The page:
Obligations are either moral or economic/contractual. In the case of this joke, the assertion is that people have a moral obligation to be grateful to government. Morality, however, can only apply where there is choice – e.g. it cannot be immoral to shoot a man who is attempting to murder you because in order to save your own life you have no choice but to do so – and it’s a fact that we have no choice but to use government roads, schools and hospitals; and so the notion that we should be grateful for the ‘benefits’ that government provides us with is totally incorrect. It is not advantageous or profitable to society overall, or even economically sustainable, to have an institution that monopolises the provision of those resources and services which we may rightly deem ‘essential’ to the development of an advanced society. Whilst it is advantageous in the short-term to public sector workers who benefit from higher wages, job security and pensions, and to providers who are given government contracts, having certain groups benefit at the expense of everyone else is undesirable compared to all people benefiting from voluntary trade.

On to the second joke. In order for the analogy between the filter in the fish tank and government to be correct two premises are required to be true. One, that the filter in the fish tank is the essential ‘infrastructure’ required for the well-being of the aquarium’s inhabitants. This is, of course, true. All life in the fish tank would die without the filter and the oxygen it provides. And two, that without government an advanced society with developed infrastructure would not be possible, and therefore government is essential to society. The second premise is false because it misidentifies what government is, it essentially conflates government with society. Government is not infrastructure or society. Government is, as we’ve already established, an institution that has a monopoly on the provision of infrastructure, fundamentally because it has a monopoly on the use of coercion and violence. The absence of government would not make advanced society impossible, it would merely remove the violent authority that establishes monopolies on the provision of society’s ‘essentials’.

So, because this joke accepts as true the false premise that government is essential to the very existence and functioning of an advanced society, it inevitably draws the false conclusion that government is analogous to a filter in a fish tank. It isn’t, this is a totally false analogy, and so the joke is nonsensical. Government is not to society what oxygen is to a fish tank!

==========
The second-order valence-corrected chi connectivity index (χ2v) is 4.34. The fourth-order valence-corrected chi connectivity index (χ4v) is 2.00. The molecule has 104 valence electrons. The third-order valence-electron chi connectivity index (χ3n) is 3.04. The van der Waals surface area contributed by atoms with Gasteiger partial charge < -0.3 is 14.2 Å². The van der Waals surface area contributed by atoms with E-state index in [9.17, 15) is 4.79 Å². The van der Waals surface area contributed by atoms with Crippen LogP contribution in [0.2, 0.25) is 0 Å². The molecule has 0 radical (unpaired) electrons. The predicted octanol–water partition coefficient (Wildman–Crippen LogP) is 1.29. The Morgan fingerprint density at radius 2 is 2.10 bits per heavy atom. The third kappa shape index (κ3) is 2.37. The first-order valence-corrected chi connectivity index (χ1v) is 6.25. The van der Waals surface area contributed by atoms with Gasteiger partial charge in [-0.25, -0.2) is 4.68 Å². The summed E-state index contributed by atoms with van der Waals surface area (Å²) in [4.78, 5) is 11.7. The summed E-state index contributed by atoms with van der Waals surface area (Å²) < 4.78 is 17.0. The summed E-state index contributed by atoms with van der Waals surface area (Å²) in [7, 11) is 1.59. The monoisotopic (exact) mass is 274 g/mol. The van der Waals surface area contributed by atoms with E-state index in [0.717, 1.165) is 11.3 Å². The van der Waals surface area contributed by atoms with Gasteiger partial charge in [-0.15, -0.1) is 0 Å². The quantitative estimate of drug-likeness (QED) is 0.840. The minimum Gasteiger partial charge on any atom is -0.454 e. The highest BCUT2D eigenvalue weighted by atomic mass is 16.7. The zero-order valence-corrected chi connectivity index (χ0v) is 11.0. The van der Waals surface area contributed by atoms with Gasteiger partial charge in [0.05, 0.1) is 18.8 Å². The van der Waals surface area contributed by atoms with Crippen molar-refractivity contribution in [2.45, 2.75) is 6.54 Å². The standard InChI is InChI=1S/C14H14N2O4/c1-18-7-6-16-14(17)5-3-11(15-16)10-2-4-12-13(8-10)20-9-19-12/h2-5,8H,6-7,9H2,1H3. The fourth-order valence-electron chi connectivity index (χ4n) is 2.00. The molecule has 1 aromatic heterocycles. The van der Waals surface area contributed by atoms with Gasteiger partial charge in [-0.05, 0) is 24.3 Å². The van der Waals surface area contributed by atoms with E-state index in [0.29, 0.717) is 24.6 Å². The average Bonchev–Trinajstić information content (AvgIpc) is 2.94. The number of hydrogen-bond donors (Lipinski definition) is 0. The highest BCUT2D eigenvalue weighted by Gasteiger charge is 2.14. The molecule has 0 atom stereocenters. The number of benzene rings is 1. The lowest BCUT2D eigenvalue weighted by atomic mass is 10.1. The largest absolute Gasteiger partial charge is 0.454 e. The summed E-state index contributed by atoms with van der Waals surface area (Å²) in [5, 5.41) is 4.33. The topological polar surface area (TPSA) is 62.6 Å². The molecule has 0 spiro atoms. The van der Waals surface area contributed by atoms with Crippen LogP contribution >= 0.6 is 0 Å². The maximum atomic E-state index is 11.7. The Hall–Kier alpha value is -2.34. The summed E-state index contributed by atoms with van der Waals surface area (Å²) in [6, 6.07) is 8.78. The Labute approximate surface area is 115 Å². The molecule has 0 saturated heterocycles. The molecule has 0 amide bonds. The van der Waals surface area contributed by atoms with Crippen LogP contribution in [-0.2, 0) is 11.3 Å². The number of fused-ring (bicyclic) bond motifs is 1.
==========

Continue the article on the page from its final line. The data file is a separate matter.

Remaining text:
The third joke relies on the premise that not enough people would choose to help the impoverished people in society and that is why we need an institution with the power to coercively redistribute people’s money towards programs intended to help such people. In short, the majority of people are unwilling to help the poor and so they must be forced to, and this is why the welfare state is necessary and good. If the existence of the welfare state reflects the will of the majority to help the poor then this means the majority are willing to help the poor and therefore do not need to be forced to. If no force is required then government is a costly and entirely unnecessary ‘middle-man’ serving only to reduce the efficacy of our efforts to help the poor, and should be bypassed (this reasoning is supported by the manifest failure of any democratic welfare state to solve the problem of poverty). If, however, the existence of the welfare state does not reflect the will of the majority, then our justification for the existence of democracy is falsified. In other words democracy is not what we believe it to be, instead it is merely the minority in power imposing their will upon the majority through the use of force. Clearly, not desirable.

All three jokes are based on false premises and therefore are nonsensical. But, hey, when you’re more interested in attacking those who do not share your beliefs rather than arriving at the truth, it doesn’t matter one bit.